A Familiar Scenario

The scenario Barrickman often sees looks like this: A bank has a long-time customer that has survived the recession and financial crisis, but it can no longer lend to the business using traditional C&I lending techniques because the leverage is too high, liquidity is strained, etc. “From the banker’s perspective, the business is no longer creditworthy.”

In this situation, banks need to exercise more control over the collateral, but they often don’t have the staff, infrastructure or systems required. “Banks need to properly monitor and manage these types of loans, which includes having systems for understanding and controlling the collateral and monitoring the borrowing base,” Barrickman adds. “And they need lenders that can go out and look at the collateral periodically to make sure it’s actually there and is of the quality it’s supposed to be. There’s more to it than just counting boxes.”

Look familiar? Of course it does. As Barrickman notes, “This is the classic case where an asset-based lender can come in and help both the borrower and the bank. Therefore, asset-based lenders should make a concerted effort to partner with banks. The bank can maintain the primary relationship with the customer and still meet the customer’s credit needs responsibly by engaging the asset-based lender as a partner – either to issue the credit or help monitor the collateral.”

Getting Back to Lending Basics

Covington notes that many banks lost sight of how lines of credit are supposed to work and, as a result, ended up backing themselves into an asset-based lending corner. “If $900,000 is outstanding on a $1 million line of credit, you’ve essentially got an asset-based loan, with long-term repayment based on short-term assets, which is very risky. As banks realize this, some are starting to get back to the proper use of lines of credit for temporary working capital, with companies in and out of the line on a normal monthly cycle.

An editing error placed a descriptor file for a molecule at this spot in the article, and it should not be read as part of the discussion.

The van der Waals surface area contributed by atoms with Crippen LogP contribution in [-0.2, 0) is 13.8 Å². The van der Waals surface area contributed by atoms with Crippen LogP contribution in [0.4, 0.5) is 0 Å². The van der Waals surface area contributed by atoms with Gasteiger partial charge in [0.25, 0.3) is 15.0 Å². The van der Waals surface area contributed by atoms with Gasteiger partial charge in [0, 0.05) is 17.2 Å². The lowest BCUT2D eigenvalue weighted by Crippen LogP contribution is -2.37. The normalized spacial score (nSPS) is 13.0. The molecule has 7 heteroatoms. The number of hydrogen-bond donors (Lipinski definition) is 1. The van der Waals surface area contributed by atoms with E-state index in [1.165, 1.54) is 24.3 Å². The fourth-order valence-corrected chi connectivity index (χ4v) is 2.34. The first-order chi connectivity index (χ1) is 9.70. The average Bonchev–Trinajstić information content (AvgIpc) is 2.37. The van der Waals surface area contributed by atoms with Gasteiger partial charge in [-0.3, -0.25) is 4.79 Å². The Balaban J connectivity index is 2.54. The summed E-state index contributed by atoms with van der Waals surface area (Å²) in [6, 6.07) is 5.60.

“If we saw that a business was going to be heavy into its line right from the start, or we expected this to happen soon, we might call in an asset-based lender to either take the whole lending relationship or help out with underwriting and monitoring,” Covington adds. “In this case, the credit position would still be ours.”

Unlike asset-based lenders, Covington says banks tend to focus less on how quickly receivables and inventory turn or whether inventory is in boxes or work in process. “At the end of the day, our underwriting is based more on company performance: Is there a strong balance sheet? Are there consistent trends in earnings and equity?

“If receivables and inventory monitoring requires more than a casual glance, that’s when I believe banks should bring in an asset-based lender that specializes in this,” he says. “Either let them take the credit, or have them confirm that the receivables and inventory are as strong as you think they are.”

Wooding believes commercial banks are well equipped to do what he calls “asset-based lite: a company that’s strong with good assets, for which you just need to put together a line of credit with a borrowing base certificate monitored monthly.” A loan like this can typically be monitored through monthly financial statements, receivable and payable aging schedules and an inventory report, Wooding notes.

“But most banks aren’t set up to do heavy-duty asset-based lending – and, in fact, most have gotten away from it,” he adds. “We have looked into it in the past, but have decided there are too many other opportunities to pursue without taking on that level of risk exposure, monitoring and expense. Instead, we refer intensive asset-based lending out to asset-based lenders, but hold onto the deposits and the rest of the banking relationship.”

Filling the Gap

According to Wooding, there’s a gap in the market right now for asset-based loans of $1 million or less. “I don’t know where a business turns that needs a less-than-$1 million ABL-monitored line of credit. Most commercial banks want to do larger deals.”